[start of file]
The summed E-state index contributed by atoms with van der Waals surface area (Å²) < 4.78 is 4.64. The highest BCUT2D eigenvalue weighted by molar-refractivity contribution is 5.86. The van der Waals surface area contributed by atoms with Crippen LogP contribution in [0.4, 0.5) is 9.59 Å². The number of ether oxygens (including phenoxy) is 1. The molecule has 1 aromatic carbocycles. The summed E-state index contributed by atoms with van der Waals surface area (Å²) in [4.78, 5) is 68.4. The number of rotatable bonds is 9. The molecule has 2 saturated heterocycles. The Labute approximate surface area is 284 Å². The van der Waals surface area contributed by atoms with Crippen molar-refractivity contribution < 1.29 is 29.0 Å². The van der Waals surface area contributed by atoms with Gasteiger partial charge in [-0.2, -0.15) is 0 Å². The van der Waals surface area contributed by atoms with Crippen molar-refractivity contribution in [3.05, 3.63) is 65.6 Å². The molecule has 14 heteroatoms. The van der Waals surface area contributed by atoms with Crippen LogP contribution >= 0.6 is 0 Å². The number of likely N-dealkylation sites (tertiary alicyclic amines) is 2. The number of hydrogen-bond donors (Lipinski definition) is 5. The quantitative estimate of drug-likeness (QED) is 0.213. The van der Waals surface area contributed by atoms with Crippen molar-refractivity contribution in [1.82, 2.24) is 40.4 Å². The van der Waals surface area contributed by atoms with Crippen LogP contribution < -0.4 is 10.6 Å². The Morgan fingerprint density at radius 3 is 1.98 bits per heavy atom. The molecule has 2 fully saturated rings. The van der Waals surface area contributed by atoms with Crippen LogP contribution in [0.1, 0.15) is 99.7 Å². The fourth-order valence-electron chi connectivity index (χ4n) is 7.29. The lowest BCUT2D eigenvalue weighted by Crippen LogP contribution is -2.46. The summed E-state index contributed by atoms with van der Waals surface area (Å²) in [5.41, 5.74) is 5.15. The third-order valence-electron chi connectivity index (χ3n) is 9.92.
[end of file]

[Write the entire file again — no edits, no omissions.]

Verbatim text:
The summed E-state index contributed by atoms with van der Waals surface area (Å²) < 4.78 is 4.64. The highest BCUT2D eigenvalue weighted by molar-refractivity contribution is 5.86. The van der Waals surface area contributed by atoms with Crippen LogP contribution in [0.4, 0.5) is 9.59 Å². The number of ether oxygens (including phenoxy) is 1. The molecule has 1 aromatic carbocycles. The summed E-state index contributed by atoms with van der Waals surface area (Å²) in [4.78, 5) is 68.4. The number of rotatable bonds is 9. The molecule has 2 saturated heterocycles. The Labute approximate surface area is 284 Å². The van der Waals surface area contributed by atoms with Crippen molar-refractivity contribution < 1.29 is 29.0 Å². The van der Waals surface area contributed by atoms with Gasteiger partial charge in [-0.2, -0.15) is 0 Å². The van der Waals surface area contributed by atoms with Crippen molar-refractivity contribution in [3.05, 3.63) is 65.6 Å². The molecule has 14 heteroatoms. The van der Waals surface area contributed by atoms with Crippen LogP contribution >= 0.6 is 0 Å². The number of likely N-dealkylation sites (tertiary alicyclic amines) is 2. The number of hydrogen-bond donors (Lipinski definition) is 5. The quantitative estimate of drug-likeness (QED) is 0.213. The van der Waals surface area contributed by atoms with Crippen molar-refractivity contribution in [1.82, 2.24) is 40.4 Å². The van der Waals surface area contributed by atoms with Crippen LogP contribution < -0.4 is 10.6 Å². The Morgan fingerprint density at radius 3 is 1.98 bits per heavy atom. The molecule has 2 fully saturated rings. The van der Waals surface area contributed by atoms with Crippen LogP contribution in [0.1, 0.15) is 99.7 Å². The fourth-order valence-electron chi connectivity index (χ4n) is 7.29. The lowest BCUT2D eigenvalue weighted by Crippen LogP contribution is -2.46. The summed E-state index contributed by atoms with van der Waals surface area (Å²) in [5.41, 5.74) is 5.15. The third-order valence-electron chi connectivity index (χ3n) is 9.92.